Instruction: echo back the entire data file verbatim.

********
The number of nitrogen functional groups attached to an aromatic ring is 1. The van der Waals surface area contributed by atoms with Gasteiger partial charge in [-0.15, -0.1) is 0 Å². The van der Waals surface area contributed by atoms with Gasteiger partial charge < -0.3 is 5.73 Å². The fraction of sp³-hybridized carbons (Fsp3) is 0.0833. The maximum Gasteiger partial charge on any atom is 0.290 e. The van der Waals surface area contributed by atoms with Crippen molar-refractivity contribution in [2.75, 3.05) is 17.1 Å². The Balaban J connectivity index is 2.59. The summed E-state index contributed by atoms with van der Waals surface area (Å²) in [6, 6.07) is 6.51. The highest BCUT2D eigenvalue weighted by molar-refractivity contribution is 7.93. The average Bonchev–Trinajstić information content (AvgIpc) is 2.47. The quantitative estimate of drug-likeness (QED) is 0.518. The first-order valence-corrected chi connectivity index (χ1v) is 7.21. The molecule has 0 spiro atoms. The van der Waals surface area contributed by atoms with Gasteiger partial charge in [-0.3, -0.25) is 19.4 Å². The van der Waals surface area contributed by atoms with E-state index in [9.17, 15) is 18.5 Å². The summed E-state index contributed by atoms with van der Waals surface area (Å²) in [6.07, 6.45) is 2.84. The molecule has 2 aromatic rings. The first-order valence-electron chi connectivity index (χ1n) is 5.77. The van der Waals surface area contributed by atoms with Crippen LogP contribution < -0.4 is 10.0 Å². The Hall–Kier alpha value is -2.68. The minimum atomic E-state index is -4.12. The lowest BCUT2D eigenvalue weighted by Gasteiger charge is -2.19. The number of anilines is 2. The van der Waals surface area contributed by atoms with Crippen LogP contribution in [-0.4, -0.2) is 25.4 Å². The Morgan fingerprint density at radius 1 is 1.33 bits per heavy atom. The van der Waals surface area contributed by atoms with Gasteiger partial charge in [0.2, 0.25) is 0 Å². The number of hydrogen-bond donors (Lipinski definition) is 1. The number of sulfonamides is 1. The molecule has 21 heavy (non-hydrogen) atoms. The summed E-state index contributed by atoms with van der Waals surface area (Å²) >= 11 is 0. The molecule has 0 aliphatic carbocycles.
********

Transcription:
The number of nitrogen functional groups attached to an aromatic ring is 1. The van der Waals surface area contributed by atoms with Gasteiger partial charge in [-0.15, -0.1) is 0 Å². The van der Waals surface area contributed by atoms with Gasteiger partial charge < -0.3 is 5.73 Å². The fraction of sp³-hybridized carbons (Fsp3) is 0.0833. The maximum Gasteiger partial charge on any atom is 0.290 e. The van der Waals surface area contributed by atoms with Crippen molar-refractivity contribution in [2.75, 3.05) is 17.1 Å². The Balaban J connectivity index is 2.59. The summed E-state index contributed by atoms with van der Waals surface area (Å²) in [6, 6.07) is 6.51. The highest BCUT2D eigenvalue weighted by molar-refractivity contribution is 7.93. The average Bonchev–Trinajstić information content (AvgIpc) is 2.47. The quantitative estimate of drug-likeness (QED) is 0.518. The first-order valence-corrected chi connectivity index (χ1v) is 7.21. The molecule has 0 spiro atoms. The van der Waals surface area contributed by atoms with Gasteiger partial charge in [-0.3, -0.25) is 19.4 Å². The van der Waals surface area contributed by atoms with E-state index in [9.17, 15) is 18.5 Å². The summed E-state index contributed by atoms with van der Waals surface area (Å²) in [6.07, 6.45) is 2.84. The molecule has 2 aromatic rings. The first-order valence-electron chi connectivity index (χ1n) is 5.77. The van der Waals surface area contributed by atoms with Crippen LogP contribution < -0.4 is 10.0 Å². The Hall–Kier alpha value is -2.68. The minimum atomic E-state index is -4.12. The lowest BCUT2D eigenvalue weighted by Gasteiger charge is -2.19. The number of anilines is 2. The van der Waals surface area contributed by atoms with Crippen LogP contribution in [-0.4, -0.2) is 25.4 Å². The Morgan fingerprint density at radius 1 is 1.33 bits per heavy atom. The van der Waals surface area contributed by atoms with Gasteiger partial charge in [0.2, 0.25) is 0 Å². The number of hydrogen-bond donors (Lipinski definition) is 1. The number of sulfonamides is 1. The molecule has 21 heavy (non-hydrogen) atoms. The summed E-state index contributed by atoms with van der Waals surface area (Å²) >= 11 is 0. The molecule has 0 aliphatic carbocycles.